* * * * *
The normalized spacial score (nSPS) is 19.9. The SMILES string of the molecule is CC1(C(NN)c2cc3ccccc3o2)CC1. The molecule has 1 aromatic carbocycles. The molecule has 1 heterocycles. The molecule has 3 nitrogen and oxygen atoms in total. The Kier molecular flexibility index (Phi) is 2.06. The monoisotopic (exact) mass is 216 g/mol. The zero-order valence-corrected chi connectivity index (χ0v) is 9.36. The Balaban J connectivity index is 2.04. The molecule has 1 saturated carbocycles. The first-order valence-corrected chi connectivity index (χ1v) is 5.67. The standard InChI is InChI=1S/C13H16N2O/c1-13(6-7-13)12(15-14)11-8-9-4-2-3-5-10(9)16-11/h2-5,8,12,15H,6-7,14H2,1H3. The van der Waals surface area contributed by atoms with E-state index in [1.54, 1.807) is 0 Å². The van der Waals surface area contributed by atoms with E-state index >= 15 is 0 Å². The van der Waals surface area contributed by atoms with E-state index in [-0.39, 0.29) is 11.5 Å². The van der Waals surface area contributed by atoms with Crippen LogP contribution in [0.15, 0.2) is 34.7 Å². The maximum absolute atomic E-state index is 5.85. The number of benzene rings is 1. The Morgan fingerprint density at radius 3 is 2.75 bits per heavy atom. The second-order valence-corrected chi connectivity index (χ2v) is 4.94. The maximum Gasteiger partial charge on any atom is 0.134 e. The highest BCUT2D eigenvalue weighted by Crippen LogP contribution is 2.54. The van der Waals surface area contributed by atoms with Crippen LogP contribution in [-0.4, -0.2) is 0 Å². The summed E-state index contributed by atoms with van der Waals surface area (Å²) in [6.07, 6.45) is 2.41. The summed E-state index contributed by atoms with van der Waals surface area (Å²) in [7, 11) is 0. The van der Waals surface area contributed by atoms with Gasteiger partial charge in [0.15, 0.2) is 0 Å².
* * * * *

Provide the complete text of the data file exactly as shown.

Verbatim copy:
The normalized spacial score (nSPS) is 19.9. The SMILES string of the molecule is CC1(C(NN)c2cc3ccccc3o2)CC1. The molecule has 1 aromatic carbocycles. The molecule has 1 heterocycles. The molecule has 3 nitrogen and oxygen atoms in total. The Kier molecular flexibility index (Phi) is 2.06. The monoisotopic (exact) mass is 216 g/mol. The zero-order valence-corrected chi connectivity index (χ0v) is 9.36. The Balaban J connectivity index is 2.04. The molecule has 1 saturated carbocycles. The first-order valence-corrected chi connectivity index (χ1v) is 5.67. The standard InChI is InChI=1S/C13H16N2O/c1-13(6-7-13)12(15-14)11-8-9-4-2-3-5-10(9)16-11/h2-5,8,12,15H,6-7,14H2,1H3. The van der Waals surface area contributed by atoms with E-state index in [1.54, 1.807) is 0 Å². The van der Waals surface area contributed by atoms with E-state index >= 15 is 0 Å². The van der Waals surface area contributed by atoms with E-state index in [-0.39, 0.29) is 11.5 Å². The van der Waals surface area contributed by atoms with Crippen LogP contribution in [0.15, 0.2) is 34.7 Å². The maximum absolute atomic E-state index is 5.85. The number of benzene rings is 1. The Morgan fingerprint density at radius 3 is 2.75 bits per heavy atom. The second-order valence-corrected chi connectivity index (χ2v) is 4.94. The maximum Gasteiger partial charge on any atom is 0.134 e. The highest BCUT2D eigenvalue weighted by Crippen LogP contribution is 2.54. The van der Waals surface area contributed by atoms with Crippen LogP contribution in [-0.4, -0.2) is 0 Å². The summed E-state index contributed by atoms with van der Waals surface area (Å²) in [6.07, 6.45) is 2.41. The summed E-state index contributed by atoms with van der Waals surface area (Å²) in [7, 11) is 0. The van der Waals surface area contributed by atoms with Gasteiger partial charge in [0.15, 0.2) is 0 Å².